It has also struck me as strange that the different frequency descriptors are kind of set in and arbitrary order. Who was it that decided that Very High < Ultra High < Super High < Extremely High < Tremendously High?
Microwave Frequencies (300 MHz to 300 GHz)
Microwaves fall within the RF band at the upper end of that band. They have many uses including:
- broadcasting transmissions because microwaves pass easily through the earth’s atmosphere and have a higher bandwidth than the rest of the radio spectrum. Typically, microwaves are used in television news to transmit a signal from a remote location to a television station from a specially equipped van.
- Radar to detect the range, speed, and other characteristics of remote objects
- Many communications protocols including Bluetooth (2.4GHz), IEEE802.11g, n, ac (2.4GHz), WiMAX (Worldwide Interoperability for Microwave Access at 2-11GHz), IEEE802.11a(5GHz), Wide Area Mobile Broadband Wireless Access (1.6-2.3GHz), GSM.
- Cable TV and Internet access on coax cable as well as broadcast television use some of the lower microwave frequencies
- Generate plasma for such purposes as reactive ion etching and plasma-enhanced chemical vapor deposition (PECVD).
- Transmit power over long distances
- MASERs which are devices similar to LASERs but work at microwe frequencies
Infrared Frequencies (300 GHz to 400 THz)
The infrared spectrum is often divided into three parts, but the three parts vary depending on which organization is doing the division.
- Far-infrared. This is the part of infrared that is farthest from visible light and the lower end borders on the microwave spectrum. Far infrared is not used for communications but it transfers its energy in the form of heat when it is absorbed by human bodies.
The International Commission on Illumination calls this band IR-C and assigns it the frequency range 300 GHz to 100 THz (1 mm to 10 μm wavelength). ISO 20473 sets it as 300GHz to 6 THz, and astronomers set it as 850 GHz to 12THz
- Mid-infrared. The International Commission on Illumination calls this band IR-B and assigns it the frequency range 1oo THz to 215 THz (3 μm to 1.4 μm wavelength). ISO 20473 sets it as 12 THz to 100 THz, and astronomers set it as 12THz to 120 THz
- Near-infrared are closest to visible light and can actually be captured by digital cameras. The IrDA standards for infrared communications use the 850-900nm wavelength which falls in the near-infrared band. The International Commission on Illumination calls this band IR-A and assigns it the frequency range 215 THz to 430 THz (3 μm to 1.4 μm wavelength). ISO 20473 sets it as 100 THz to 385 THz, and astronomers set it as 120 THz to 430 THz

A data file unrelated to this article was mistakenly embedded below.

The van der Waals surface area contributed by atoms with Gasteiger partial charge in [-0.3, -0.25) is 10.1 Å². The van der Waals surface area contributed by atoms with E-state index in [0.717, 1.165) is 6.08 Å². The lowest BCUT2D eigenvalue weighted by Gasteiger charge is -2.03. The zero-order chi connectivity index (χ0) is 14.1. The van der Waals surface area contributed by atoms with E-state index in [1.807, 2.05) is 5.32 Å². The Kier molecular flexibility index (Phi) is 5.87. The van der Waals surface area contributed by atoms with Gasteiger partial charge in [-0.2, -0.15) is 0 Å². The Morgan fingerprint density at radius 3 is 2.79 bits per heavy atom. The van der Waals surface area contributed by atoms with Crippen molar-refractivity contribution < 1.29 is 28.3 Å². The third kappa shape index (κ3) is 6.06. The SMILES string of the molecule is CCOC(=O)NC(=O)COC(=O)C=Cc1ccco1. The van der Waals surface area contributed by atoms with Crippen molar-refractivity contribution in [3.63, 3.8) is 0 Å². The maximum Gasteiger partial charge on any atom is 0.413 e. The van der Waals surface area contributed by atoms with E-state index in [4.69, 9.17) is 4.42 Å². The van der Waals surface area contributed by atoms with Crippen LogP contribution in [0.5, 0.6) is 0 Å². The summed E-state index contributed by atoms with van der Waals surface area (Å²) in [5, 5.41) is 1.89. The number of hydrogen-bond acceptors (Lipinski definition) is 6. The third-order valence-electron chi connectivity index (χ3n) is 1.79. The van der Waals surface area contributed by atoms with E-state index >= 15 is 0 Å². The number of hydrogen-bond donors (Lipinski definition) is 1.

Visible Radiation (380 THz to 750 THz)
Visible light is a very narrow range on the EM scale, but it is obviously very important because it is the range that the human eye is sensitive to. The colours in order from lowest frequency to highest frequency are red, orange, yellow, green blue, violet. Visible light is used for communication over fiber optic cables which carry modulated visible light signals and over free space optics which transmits modulated light signals through free space. Free space optics require line of sight and anything that would block visible light would of course block communication.
Ultraviolet Light (750 THz – 30 PHz)
Ultraviolet or UV light is at frequencies just beyond the visible spectrum. It is highly energetic and can break chemical bonds making molecules reactive. Sunburn is caused by the highly energetic effect of UV light.
X-Rays (30 PHz to 30000 PHz)
X-rays do not have any communications applications; they are mostly used for medical imaging and crystallography. X-rays are even more highly energetic than UV light and are therefore potentially more dangerous. Fortunately exposure to X-Rays is rare except during medical imaging.
Gamma Rays (2.4 EHz and up)
Gamma rays are at the upper end of the EM spectrum. Astronomers monitor gamma rays to study regions of space and physicists use them to study radioisotopes. The Earth’s atmosphere blocks gamma rays so exposure to them on Earth is nearly 0.